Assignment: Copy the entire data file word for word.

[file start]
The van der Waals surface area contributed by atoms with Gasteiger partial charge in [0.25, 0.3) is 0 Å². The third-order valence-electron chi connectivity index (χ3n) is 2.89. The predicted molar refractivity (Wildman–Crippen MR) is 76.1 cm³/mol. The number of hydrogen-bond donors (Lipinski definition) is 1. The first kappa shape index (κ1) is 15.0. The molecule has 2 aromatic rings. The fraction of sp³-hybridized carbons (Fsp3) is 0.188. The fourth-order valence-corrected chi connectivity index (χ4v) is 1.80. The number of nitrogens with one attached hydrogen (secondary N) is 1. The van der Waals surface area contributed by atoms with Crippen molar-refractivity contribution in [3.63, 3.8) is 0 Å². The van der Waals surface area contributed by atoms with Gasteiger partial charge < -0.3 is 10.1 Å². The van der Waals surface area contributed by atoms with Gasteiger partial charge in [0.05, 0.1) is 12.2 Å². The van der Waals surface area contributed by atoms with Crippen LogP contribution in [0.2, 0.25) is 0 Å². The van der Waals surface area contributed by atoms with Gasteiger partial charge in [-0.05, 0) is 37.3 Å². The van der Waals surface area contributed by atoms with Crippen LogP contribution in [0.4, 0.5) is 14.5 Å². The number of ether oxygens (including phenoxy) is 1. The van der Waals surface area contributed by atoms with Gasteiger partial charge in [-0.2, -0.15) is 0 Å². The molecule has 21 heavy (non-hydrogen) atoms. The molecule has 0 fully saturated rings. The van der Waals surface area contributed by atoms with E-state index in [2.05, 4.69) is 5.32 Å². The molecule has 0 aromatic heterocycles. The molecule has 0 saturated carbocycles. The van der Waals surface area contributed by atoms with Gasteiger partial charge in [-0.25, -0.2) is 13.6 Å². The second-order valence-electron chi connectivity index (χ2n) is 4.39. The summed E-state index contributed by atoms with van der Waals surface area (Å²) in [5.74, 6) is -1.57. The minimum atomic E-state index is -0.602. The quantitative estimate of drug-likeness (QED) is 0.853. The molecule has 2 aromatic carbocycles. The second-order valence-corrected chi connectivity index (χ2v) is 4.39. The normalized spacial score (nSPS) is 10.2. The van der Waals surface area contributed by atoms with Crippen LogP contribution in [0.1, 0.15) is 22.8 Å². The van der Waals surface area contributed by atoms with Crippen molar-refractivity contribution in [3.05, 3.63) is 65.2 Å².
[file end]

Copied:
The van der Waals surface area contributed by atoms with Gasteiger partial charge in [0.25, 0.3) is 0 Å². The third-order valence-electron chi connectivity index (χ3n) is 2.89. The predicted molar refractivity (Wildman–Crippen MR) is 76.1 cm³/mol. The number of hydrogen-bond donors (Lipinski definition) is 1. The first kappa shape index (κ1) is 15.0. The molecule has 2 aromatic rings. The fraction of sp³-hybridized carbons (Fsp3) is 0.188. The fourth-order valence-corrected chi connectivity index (χ4v) is 1.80. The number of nitrogens with one attached hydrogen (secondary N) is 1. The van der Waals surface area contributed by atoms with Crippen molar-refractivity contribution in [3.63, 3.8) is 0 Å². The van der Waals surface area contributed by atoms with Gasteiger partial charge < -0.3 is 10.1 Å². The van der Waals surface area contributed by atoms with Gasteiger partial charge in [0.05, 0.1) is 12.2 Å². The van der Waals surface area contributed by atoms with Crippen LogP contribution in [0.2, 0.25) is 0 Å². The van der Waals surface area contributed by atoms with Gasteiger partial charge in [-0.05, 0) is 37.3 Å². The van der Waals surface area contributed by atoms with Crippen LogP contribution in [0.4, 0.5) is 14.5 Å². The number of ether oxygens (including phenoxy) is 1. The van der Waals surface area contributed by atoms with Gasteiger partial charge in [-0.2, -0.15) is 0 Å². The molecule has 21 heavy (non-hydrogen) atoms. The molecule has 0 fully saturated rings. The van der Waals surface area contributed by atoms with E-state index in [2.05, 4.69) is 5.32 Å². The molecule has 0 aromatic heterocycles. The molecule has 0 saturated carbocycles. The van der Waals surface area contributed by atoms with Gasteiger partial charge in [-0.25, -0.2) is 13.6 Å². The second-order valence-electron chi connectivity index (χ2n) is 4.39. The summed E-state index contributed by atoms with van der Waals surface area (Å²) in [5.74, 6) is -1.57. The minimum atomic E-state index is -0.602. The quantitative estimate of drug-likeness (QED) is 0.853. The molecule has 2 aromatic carbocycles. The second-order valence-corrected chi connectivity index (χ2v) is 4.39. The normalized spacial score (nSPS) is 10.2. The van der Waals surface area contributed by atoms with Crippen LogP contribution in [0.1, 0.15) is 22.8 Å². The van der Waals surface area contributed by atoms with Crippen molar-refractivity contribution in [3.05, 3.63) is 65.2 Å².